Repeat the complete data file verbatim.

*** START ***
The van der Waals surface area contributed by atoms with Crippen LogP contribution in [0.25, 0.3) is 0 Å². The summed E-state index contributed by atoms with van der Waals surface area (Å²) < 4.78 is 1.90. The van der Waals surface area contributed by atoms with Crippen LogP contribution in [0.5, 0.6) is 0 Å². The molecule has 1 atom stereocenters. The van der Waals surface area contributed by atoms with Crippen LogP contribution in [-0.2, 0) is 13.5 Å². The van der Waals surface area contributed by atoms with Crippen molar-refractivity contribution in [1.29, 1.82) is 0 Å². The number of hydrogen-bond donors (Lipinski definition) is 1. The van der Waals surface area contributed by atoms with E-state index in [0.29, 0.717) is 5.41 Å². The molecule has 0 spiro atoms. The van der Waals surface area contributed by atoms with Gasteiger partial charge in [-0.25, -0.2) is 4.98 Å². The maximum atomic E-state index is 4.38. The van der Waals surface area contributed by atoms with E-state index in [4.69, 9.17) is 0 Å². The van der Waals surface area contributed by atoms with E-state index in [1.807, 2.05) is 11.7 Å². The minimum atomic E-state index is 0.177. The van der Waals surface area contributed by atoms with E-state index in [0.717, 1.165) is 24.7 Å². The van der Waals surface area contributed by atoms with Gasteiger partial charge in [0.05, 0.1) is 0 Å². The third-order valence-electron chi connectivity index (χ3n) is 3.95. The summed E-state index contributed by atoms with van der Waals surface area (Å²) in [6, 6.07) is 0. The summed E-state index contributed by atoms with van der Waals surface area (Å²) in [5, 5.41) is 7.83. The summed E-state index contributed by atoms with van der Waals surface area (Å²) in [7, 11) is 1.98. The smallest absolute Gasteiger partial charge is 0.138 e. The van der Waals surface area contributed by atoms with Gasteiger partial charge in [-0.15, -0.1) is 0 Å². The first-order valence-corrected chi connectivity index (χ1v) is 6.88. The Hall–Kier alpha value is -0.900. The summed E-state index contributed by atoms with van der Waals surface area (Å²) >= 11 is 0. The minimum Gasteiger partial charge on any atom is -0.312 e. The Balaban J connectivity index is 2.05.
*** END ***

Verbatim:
The van der Waals surface area contributed by atoms with Crippen LogP contribution in [0.25, 0.3) is 0 Å². The summed E-state index contributed by atoms with van der Waals surface area (Å²) < 4.78 is 1.90. The van der Waals surface area contributed by atoms with Crippen LogP contribution in [0.5, 0.6) is 0 Å². The molecule has 1 atom stereocenters. The van der Waals surface area contributed by atoms with Crippen LogP contribution in [-0.2, 0) is 13.5 Å². The van der Waals surface area contributed by atoms with Crippen molar-refractivity contribution in [1.29, 1.82) is 0 Å². The number of hydrogen-bond donors (Lipinski definition) is 1. The van der Waals surface area contributed by atoms with E-state index in [0.29, 0.717) is 5.41 Å². The molecule has 0 spiro atoms. The van der Waals surface area contributed by atoms with Gasteiger partial charge in [-0.25, -0.2) is 4.98 Å². The maximum atomic E-state index is 4.38. The van der Waals surface area contributed by atoms with E-state index in [4.69, 9.17) is 0 Å². The van der Waals surface area contributed by atoms with E-state index in [1.807, 2.05) is 11.7 Å². The minimum atomic E-state index is 0.177. The van der Waals surface area contributed by atoms with E-state index in [0.717, 1.165) is 24.7 Å². The van der Waals surface area contributed by atoms with Gasteiger partial charge in [0.05, 0.1) is 0 Å². The third-order valence-electron chi connectivity index (χ3n) is 3.95. The summed E-state index contributed by atoms with van der Waals surface area (Å²) in [6, 6.07) is 0. The summed E-state index contributed by atoms with van der Waals surface area (Å²) in [5, 5.41) is 7.83. The summed E-state index contributed by atoms with van der Waals surface area (Å²) in [7, 11) is 1.98. The smallest absolute Gasteiger partial charge is 0.138 e. The van der Waals surface area contributed by atoms with Gasteiger partial charge in [-0.15, -0.1) is 0 Å². The first-order valence-corrected chi connectivity index (χ1v) is 6.88. The Hall–Kier alpha value is -0.900. The summed E-state index contributed by atoms with van der Waals surface area (Å²) >= 11 is 0. The minimum Gasteiger partial charge on any atom is -0.312 e. The Balaban J connectivity index is 2.05.